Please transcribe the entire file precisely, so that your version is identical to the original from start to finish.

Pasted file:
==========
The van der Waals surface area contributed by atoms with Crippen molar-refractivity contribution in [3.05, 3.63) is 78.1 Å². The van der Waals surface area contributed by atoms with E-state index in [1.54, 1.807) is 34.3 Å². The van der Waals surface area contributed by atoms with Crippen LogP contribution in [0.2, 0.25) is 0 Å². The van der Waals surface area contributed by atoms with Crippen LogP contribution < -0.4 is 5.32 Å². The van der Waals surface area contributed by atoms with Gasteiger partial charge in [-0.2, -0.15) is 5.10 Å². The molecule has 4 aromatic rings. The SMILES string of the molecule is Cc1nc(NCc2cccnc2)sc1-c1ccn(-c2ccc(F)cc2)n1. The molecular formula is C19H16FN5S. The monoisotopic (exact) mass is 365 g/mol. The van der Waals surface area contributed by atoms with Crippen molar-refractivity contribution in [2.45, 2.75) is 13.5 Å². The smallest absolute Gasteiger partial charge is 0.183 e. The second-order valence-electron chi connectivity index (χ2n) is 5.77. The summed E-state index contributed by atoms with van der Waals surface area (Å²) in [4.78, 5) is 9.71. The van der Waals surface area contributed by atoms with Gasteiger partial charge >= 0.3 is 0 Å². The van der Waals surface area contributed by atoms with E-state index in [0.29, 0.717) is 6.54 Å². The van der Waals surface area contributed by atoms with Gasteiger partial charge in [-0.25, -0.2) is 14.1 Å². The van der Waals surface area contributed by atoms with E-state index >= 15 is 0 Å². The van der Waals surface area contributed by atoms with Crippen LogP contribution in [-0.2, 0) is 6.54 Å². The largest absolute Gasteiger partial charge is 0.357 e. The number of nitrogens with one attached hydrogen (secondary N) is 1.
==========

The van der Waals surface area contributed by atoms with Crippen molar-refractivity contribution in [3.05, 3.63) is 78.1 Å². The van der Waals surface area contributed by atoms with E-state index in [1.54, 1.807) is 34.3 Å². The van der Waals surface area contributed by atoms with Crippen LogP contribution in [0.2, 0.25) is 0 Å². The van der Waals surface area contributed by atoms with Crippen LogP contribution < -0.4 is 5.32 Å². The van der Waals surface area contributed by atoms with Gasteiger partial charge in [-0.2, -0.15) is 5.10 Å². The molecule has 4 aromatic rings. The SMILES string of the molecule is Cc1nc(NCc2cccnc2)sc1-c1ccn(-c2ccc(F)cc2)n1. The molecular formula is C19H16FN5S. The monoisotopic (exact) mass is 365 g/mol. The van der Waals surface area contributed by atoms with Crippen molar-refractivity contribution in [2.45, 2.75) is 13.5 Å². The smallest absolute Gasteiger partial charge is 0.183 e. The second-order valence-electron chi connectivity index (χ2n) is 5.77. The summed E-state index contributed by atoms with van der Waals surface area (Å²) in [4.78, 5) is 9.71. The van der Waals surface area contributed by atoms with Gasteiger partial charge >= 0.3 is 0 Å². The van der Waals surface area contributed by atoms with E-state index in [0.29, 0.717) is 6.54 Å². The van der Waals surface area contributed by atoms with Gasteiger partial charge in [-0.25, -0.2) is 14.1 Å². The van der Waals surface area contributed by atoms with E-state index >= 15 is 0 Å². The van der Waals surface area contributed by atoms with Crippen LogP contribution in [-0.2, 0) is 6.54 Å². The largest absolute Gasteiger partial charge is 0.357 e. The number of nitrogens with one attached hydrogen (secondary N) is 1.